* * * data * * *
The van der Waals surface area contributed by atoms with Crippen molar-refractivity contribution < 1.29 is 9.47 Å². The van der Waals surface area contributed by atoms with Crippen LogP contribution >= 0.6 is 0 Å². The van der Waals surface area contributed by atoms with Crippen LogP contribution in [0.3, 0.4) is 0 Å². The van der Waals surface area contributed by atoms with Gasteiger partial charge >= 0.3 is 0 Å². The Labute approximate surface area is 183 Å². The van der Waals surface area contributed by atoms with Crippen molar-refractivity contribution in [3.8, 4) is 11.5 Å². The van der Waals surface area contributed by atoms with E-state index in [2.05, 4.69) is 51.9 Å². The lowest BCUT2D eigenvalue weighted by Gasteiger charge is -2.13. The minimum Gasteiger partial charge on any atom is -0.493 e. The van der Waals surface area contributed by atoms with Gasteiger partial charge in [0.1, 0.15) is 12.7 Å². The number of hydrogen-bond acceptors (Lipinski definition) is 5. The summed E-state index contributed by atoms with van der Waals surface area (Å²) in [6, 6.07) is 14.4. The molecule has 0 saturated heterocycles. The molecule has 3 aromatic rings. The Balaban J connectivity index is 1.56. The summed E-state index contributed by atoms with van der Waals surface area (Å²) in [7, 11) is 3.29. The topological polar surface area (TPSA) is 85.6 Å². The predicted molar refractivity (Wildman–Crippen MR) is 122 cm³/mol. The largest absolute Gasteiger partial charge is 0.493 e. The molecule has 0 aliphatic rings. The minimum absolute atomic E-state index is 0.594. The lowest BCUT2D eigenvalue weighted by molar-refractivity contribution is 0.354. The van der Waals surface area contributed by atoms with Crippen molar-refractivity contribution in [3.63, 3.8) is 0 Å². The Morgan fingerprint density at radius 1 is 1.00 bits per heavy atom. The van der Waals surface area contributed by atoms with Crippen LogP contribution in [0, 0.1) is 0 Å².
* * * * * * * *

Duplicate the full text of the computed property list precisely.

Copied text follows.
The van der Waals surface area contributed by atoms with Crippen molar-refractivity contribution < 1.29 is 9.47 Å². The van der Waals surface area contributed by atoms with Crippen LogP contribution >= 0.6 is 0 Å². The van der Waals surface area contributed by atoms with Crippen LogP contribution in [0.3, 0.4) is 0 Å². The van der Waals surface area contributed by atoms with Gasteiger partial charge >= 0.3 is 0 Å². The Labute approximate surface area is 183 Å². The van der Waals surface area contributed by atoms with Crippen molar-refractivity contribution in [3.8, 4) is 11.5 Å². The van der Waals surface area contributed by atoms with E-state index in [2.05, 4.69) is 51.9 Å². The lowest BCUT2D eigenvalue weighted by Gasteiger charge is -2.13. The minimum Gasteiger partial charge on any atom is -0.493 e. The van der Waals surface area contributed by atoms with Gasteiger partial charge in [0.1, 0.15) is 12.7 Å². The number of hydrogen-bond acceptors (Lipinski definition) is 5. The summed E-state index contributed by atoms with van der Waals surface area (Å²) in [6, 6.07) is 14.4. The molecule has 0 saturated heterocycles. The molecule has 3 aromatic rings. The Balaban J connectivity index is 1.56. The summed E-state index contributed by atoms with van der Waals surface area (Å²) in [7, 11) is 3.29. The topological polar surface area (TPSA) is 85.6 Å². The predicted molar refractivity (Wildman–Crippen MR) is 122 cm³/mol. The largest absolute Gasteiger partial charge is 0.493 e. The molecule has 0 aliphatic rings. The minimum absolute atomic E-state index is 0.594. The lowest BCUT2D eigenvalue weighted by molar-refractivity contribution is 0.354. The van der Waals surface area contributed by atoms with Crippen molar-refractivity contribution in [3.63, 3.8) is 0 Å². The Morgan fingerprint density at radius 1 is 1.00 bits per heavy atom. The van der Waals surface area contributed by atoms with Crippen LogP contribution in [0, 0.1) is 0 Å².